Hey there, time traveller!
This article was published 17/12/2006 (3780 days ago), so information in it may no longer be current.
"Crokinole was as popular as television today," explains one old-timer in a new documentary Crokinole: The Movie, billed as "the one flick you must see" by Canadian filmmakers Josh and Jonathan Steckley.
Not so much today. Many crokinole clubs and tournaments have ceased and downright desisted. The Altona Mall ran its last crokinole tournament several years ago.
Don't blame Altona's Occupational Training Centre (OTC) for mentally handicapped workers. The workers, with the help of support staff, churn out 500 all-wood, smoothly lacquered boards per year. The boards are available on site, or at toy stores Toad Hall and Hans Christian.
It's a niche market, explained general manager Richard Neufeld. "Often times we find items that aren't produced elsewhere but where there is still a market."
The Altona centre also makes: those wooden, collapsible clothes-drying racks that many of us remember in our grandparents' laundry rooms (they're sold at Pollock's Hardware on Main Street); soft drink crates, "university students like them for furniture," said production manager Lloyd Giesbrecht; industrial pallets; and mole traps, but that's a whole other story.
Crokinole is still in the blood of many people here, says local resident Henry Stoesz, 79. He remembers playing by the flickering light of kerosene lamps. Growing up, he once played crokinole from morning to midnight against his brother. Every home had a crokinole board.
It's not like that anymore, but there are still small tournaments at some of the churches. He also visits a seniors' home to play.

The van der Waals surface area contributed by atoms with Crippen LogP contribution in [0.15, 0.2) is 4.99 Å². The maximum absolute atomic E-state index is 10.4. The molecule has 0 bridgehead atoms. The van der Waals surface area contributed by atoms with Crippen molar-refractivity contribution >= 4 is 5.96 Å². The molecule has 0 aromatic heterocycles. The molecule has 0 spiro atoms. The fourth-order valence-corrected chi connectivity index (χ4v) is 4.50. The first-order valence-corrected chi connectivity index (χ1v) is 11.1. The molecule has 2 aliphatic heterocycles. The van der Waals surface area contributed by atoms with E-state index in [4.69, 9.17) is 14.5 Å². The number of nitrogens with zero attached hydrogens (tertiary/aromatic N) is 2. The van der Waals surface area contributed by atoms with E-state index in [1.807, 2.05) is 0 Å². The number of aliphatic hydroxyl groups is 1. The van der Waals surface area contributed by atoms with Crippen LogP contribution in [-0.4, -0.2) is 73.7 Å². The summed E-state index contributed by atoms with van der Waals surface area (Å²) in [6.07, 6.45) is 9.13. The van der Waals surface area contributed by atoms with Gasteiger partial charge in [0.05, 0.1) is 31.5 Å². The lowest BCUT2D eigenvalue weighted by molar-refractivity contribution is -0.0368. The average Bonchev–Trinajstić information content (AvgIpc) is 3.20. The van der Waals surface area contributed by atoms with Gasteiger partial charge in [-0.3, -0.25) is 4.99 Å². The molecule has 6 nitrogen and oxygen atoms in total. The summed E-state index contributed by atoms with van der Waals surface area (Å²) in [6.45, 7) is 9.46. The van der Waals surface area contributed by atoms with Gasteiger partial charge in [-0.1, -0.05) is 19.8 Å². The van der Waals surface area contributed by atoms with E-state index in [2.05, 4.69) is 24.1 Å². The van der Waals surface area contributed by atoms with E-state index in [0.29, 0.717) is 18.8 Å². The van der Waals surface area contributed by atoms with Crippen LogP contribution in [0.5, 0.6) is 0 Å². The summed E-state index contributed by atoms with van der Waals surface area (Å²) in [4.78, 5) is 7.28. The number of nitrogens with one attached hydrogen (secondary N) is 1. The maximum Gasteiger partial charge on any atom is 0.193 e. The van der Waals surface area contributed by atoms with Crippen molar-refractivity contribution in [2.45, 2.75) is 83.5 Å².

Stoesz has modified his board by adding another ring of bumpers. He's also rigged a table with a hole in the centre so his crokinole board can be swung around like a lazy Susan.
In Crokinole: The Movie, 1999 world champion Dan Shantz explains that you don't always need other people to play crokinole. He'll often turn his shooting hand into four players, with a finger representing each player.
As to what makes a top calibre player, Shantz says: "You've got to have your finger connected to your head."
The movie climaxes with the annual world crokinole championships in Tavistock, Ont., the "cradle of crokinole," where the first board is believed to have been made.
How do you play crokinole? You flick the disc like in a schoolroom game of hangers (although some experts say the trick is to push the disc) and try to get it into a hole, like golf. You use checkers discs, but the board has no squares. There are bumpers, but the discs hit them with a polite, barely-audible 'thhecck' sound.
The OTC board is made of birch plywood, and the sides from pine. Crokinole is popular in seniors' homes. Seniors and children often prefer to use cues made of a 14-16-inch long piece of three-eights-inch dowel. "The dexterity is a little hard for children," said Neufeld, whose two young boys prefer cues.
The OTC operates on a ratio of one support staff per three workers. There are nearly 60 workers in the workshop.
Sales provide about 25 per cent of OTC funding, with the rest coming from the province. Workers can keep the first $100 they earn, but after that it comes out of welfare payments. At least 15 workers have graduated to full- or part-time jobs outside the centre, at Friesens Printing and the Co-op Food Store, and gotten off social assistance.
Crokinole has been played for about 130 years. It has long been held that Amish or Mennonites in Ontario's Perth County invented the game, but Wayne Kelly, author of The Crokinole Book, maintains the inventor was craftsman Eckhardt Wettlaufer, a Lutheran. However, Canadian wordsmith Bill Casselman maintains crokinole is a rip-off of tavern game called squails, imported by British immigrants.
Author Kelly said the game was popular among Mennonites because it has "nothing objectionable," unlike playing cards, which can be used to gamble.